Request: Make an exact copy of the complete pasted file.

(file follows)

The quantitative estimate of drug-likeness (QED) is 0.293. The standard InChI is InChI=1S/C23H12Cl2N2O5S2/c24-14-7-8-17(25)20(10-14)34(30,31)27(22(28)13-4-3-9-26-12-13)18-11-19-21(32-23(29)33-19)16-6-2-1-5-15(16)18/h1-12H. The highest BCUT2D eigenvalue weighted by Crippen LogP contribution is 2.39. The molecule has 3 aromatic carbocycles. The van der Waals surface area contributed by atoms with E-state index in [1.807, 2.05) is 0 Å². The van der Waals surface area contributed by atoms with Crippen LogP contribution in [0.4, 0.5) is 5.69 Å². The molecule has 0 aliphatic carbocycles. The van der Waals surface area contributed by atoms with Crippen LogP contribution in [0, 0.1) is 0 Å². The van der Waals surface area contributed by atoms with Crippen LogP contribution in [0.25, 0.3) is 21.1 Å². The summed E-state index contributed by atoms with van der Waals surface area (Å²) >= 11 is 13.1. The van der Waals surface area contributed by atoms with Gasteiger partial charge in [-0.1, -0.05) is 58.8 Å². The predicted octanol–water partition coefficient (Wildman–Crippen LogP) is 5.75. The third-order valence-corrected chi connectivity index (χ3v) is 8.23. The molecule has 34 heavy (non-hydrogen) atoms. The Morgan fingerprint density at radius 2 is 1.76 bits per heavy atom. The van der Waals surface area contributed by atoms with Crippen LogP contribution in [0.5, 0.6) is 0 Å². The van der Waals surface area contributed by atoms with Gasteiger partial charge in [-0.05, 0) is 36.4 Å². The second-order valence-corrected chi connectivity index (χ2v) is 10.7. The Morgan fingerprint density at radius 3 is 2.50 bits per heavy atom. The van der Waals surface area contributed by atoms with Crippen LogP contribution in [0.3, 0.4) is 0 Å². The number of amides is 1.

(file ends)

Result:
The quantitative estimate of drug-likeness (QED) is 0.293. The standard InChI is InChI=1S/C23H12Cl2N2O5S2/c24-14-7-8-17(25)20(10-14)34(30,31)27(22(28)13-4-3-9-26-12-13)18-11-19-21(32-23(29)33-19)16-6-2-1-5-15(16)18/h1-12H. The highest BCUT2D eigenvalue weighted by Crippen LogP contribution is 2.39. The molecule has 3 aromatic carbocycles. The van der Waals surface area contributed by atoms with E-state index in [1.807, 2.05) is 0 Å². The van der Waals surface area contributed by atoms with Crippen LogP contribution in [0.4, 0.5) is 5.69 Å². The molecule has 0 aliphatic carbocycles. The van der Waals surface area contributed by atoms with Crippen LogP contribution in [0, 0.1) is 0 Å². The van der Waals surface area contributed by atoms with Crippen LogP contribution in [0.25, 0.3) is 21.1 Å². The summed E-state index contributed by atoms with van der Waals surface area (Å²) >= 11 is 13.1. The van der Waals surface area contributed by atoms with Gasteiger partial charge in [-0.1, -0.05) is 58.8 Å². The predicted octanol–water partition coefficient (Wildman–Crippen LogP) is 5.75. The third-order valence-corrected chi connectivity index (χ3v) is 8.23. The molecule has 34 heavy (non-hydrogen) atoms. The Morgan fingerprint density at radius 2 is 1.76 bits per heavy atom. The van der Waals surface area contributed by atoms with Crippen LogP contribution in [0.5, 0.6) is 0 Å². The van der Waals surface area contributed by atoms with Gasteiger partial charge in [-0.05, 0) is 36.4 Å². The second-order valence-corrected chi connectivity index (χ2v) is 10.7. The Morgan fingerprint density at radius 3 is 2.50 bits per heavy atom. The van der Waals surface area contributed by atoms with Crippen LogP contribution in [0.3, 0.4) is 0 Å². The number of amides is 1.